Women in coding

GDog

War Hero
Is Mx Newing a woman? Why interview them about their experience in the software industry if they say they aren't?


Every bit of the last section of the above article is linguistic torture, the equivalent of nails down a blackboard full of greengrocer's apostrophe's.
 

Site Admin

War Hero
These ‘they/them’ cunce shouldn’t be able to claim single occupancy council tax if they live by themselves’.

That last apostrophe was tricky…. and still might be wrong.
 
Is Mx Newing a woman? Why interview them about their experience in the software industry if they say they aren't?
Who cares? Why are you so excited about a personal title that you choose to start a whole thread on the subject? What's so tortuous about "singular they"?

Remember that the person who writes the headline, is not the person who wrote the article - and sub-editors have a habit of summarising badly. The article is saying "we have a shortage of coders; the existing workforce are overwhelmingly male; so why aren't others joining in?" - then interviewing some of those others. That includes Mx Newing.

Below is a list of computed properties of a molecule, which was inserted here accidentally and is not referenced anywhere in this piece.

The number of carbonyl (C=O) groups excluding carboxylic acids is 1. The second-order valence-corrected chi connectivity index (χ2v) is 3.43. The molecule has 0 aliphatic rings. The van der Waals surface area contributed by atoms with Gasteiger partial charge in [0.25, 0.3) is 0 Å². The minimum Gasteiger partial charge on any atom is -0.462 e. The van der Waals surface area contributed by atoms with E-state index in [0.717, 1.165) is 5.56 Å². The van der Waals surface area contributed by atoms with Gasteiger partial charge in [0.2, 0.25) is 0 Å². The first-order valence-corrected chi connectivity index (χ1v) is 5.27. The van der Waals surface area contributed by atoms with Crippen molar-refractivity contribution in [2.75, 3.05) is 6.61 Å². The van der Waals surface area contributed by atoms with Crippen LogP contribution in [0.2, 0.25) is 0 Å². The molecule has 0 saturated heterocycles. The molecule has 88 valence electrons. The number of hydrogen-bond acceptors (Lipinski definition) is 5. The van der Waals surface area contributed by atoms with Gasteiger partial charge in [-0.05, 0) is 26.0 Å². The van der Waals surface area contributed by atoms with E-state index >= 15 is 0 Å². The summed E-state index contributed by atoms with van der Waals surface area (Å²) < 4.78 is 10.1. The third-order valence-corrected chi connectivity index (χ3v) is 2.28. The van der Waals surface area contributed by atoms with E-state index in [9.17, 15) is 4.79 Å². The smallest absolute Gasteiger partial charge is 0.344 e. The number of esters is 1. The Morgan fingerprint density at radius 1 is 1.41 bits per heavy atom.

If they figure it out, I'm all for it. I'm a software engineer who has worked alongside some truly capable women, and some stunningly dim blokes - it's an industry where there are never enough good people.
 
I'll simply leave you with this:

"I'm not sure what would have happened if I hadn't got that internship," they say.
"The singular they emerged by the 14th century,[3] about a century after the plural they. It has been commonly employed in everyday English ever since and has gained currency in official context"
 
I'll simply leave you with this:

"I'm not sure what would have happened if I hadn't got that internship," they say.
What about it?
 

GDog

War Hero
I'm a software engineer who has worked alongside some truly capable women, and some stunningly dim blokes - it's an industry where there are never enough good people.
I work with a female software developer and I'm not afraid to admit that she's much more capable and experienced than myself.

She also forced us all to piss about renaming all the "master" branches to "main" because as a white middle-class woman she's apparently in a unique position to declare that "master" is so offensive to black people they shouldn't be required to see it in an obtuse technical context.